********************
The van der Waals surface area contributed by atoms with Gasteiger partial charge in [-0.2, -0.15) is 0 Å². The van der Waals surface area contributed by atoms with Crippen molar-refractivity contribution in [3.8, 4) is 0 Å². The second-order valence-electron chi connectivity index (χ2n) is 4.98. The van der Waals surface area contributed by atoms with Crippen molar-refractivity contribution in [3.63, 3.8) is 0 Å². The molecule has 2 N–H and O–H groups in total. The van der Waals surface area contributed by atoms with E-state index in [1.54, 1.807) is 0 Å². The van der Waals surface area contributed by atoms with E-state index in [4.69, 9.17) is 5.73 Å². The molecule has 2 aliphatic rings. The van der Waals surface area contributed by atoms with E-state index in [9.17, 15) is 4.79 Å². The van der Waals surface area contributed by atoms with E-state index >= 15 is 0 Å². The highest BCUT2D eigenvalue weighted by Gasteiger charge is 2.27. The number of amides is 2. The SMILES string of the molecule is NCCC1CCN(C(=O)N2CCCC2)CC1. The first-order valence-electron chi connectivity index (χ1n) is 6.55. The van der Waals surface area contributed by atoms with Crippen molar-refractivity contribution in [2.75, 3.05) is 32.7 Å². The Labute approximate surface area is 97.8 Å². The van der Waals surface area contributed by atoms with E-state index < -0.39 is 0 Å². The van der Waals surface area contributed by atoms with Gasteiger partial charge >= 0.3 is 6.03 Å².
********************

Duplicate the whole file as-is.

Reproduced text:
The van der Waals surface area contributed by atoms with Gasteiger partial charge in [-0.2, -0.15) is 0 Å². The van der Waals surface area contributed by atoms with Crippen molar-refractivity contribution in [3.8, 4) is 0 Å². The second-order valence-electron chi connectivity index (χ2n) is 4.98. The van der Waals surface area contributed by atoms with Crippen molar-refractivity contribution in [3.63, 3.8) is 0 Å². The molecule has 2 N–H and O–H groups in total. The van der Waals surface area contributed by atoms with E-state index in [1.54, 1.807) is 0 Å². The van der Waals surface area contributed by atoms with E-state index in [4.69, 9.17) is 5.73 Å². The molecule has 2 aliphatic rings. The van der Waals surface area contributed by atoms with E-state index in [9.17, 15) is 4.79 Å². The van der Waals surface area contributed by atoms with E-state index >= 15 is 0 Å². The highest BCUT2D eigenvalue weighted by Gasteiger charge is 2.27. The number of amides is 2. The SMILES string of the molecule is NCCC1CCN(C(=O)N2CCCC2)CC1. The first-order valence-electron chi connectivity index (χ1n) is 6.55. The van der Waals surface area contributed by atoms with Crippen molar-refractivity contribution in [2.75, 3.05) is 32.7 Å². The Labute approximate surface area is 97.8 Å². The van der Waals surface area contributed by atoms with E-state index < -0.39 is 0 Å². The van der Waals surface area contributed by atoms with Gasteiger partial charge >= 0.3 is 6.03 Å².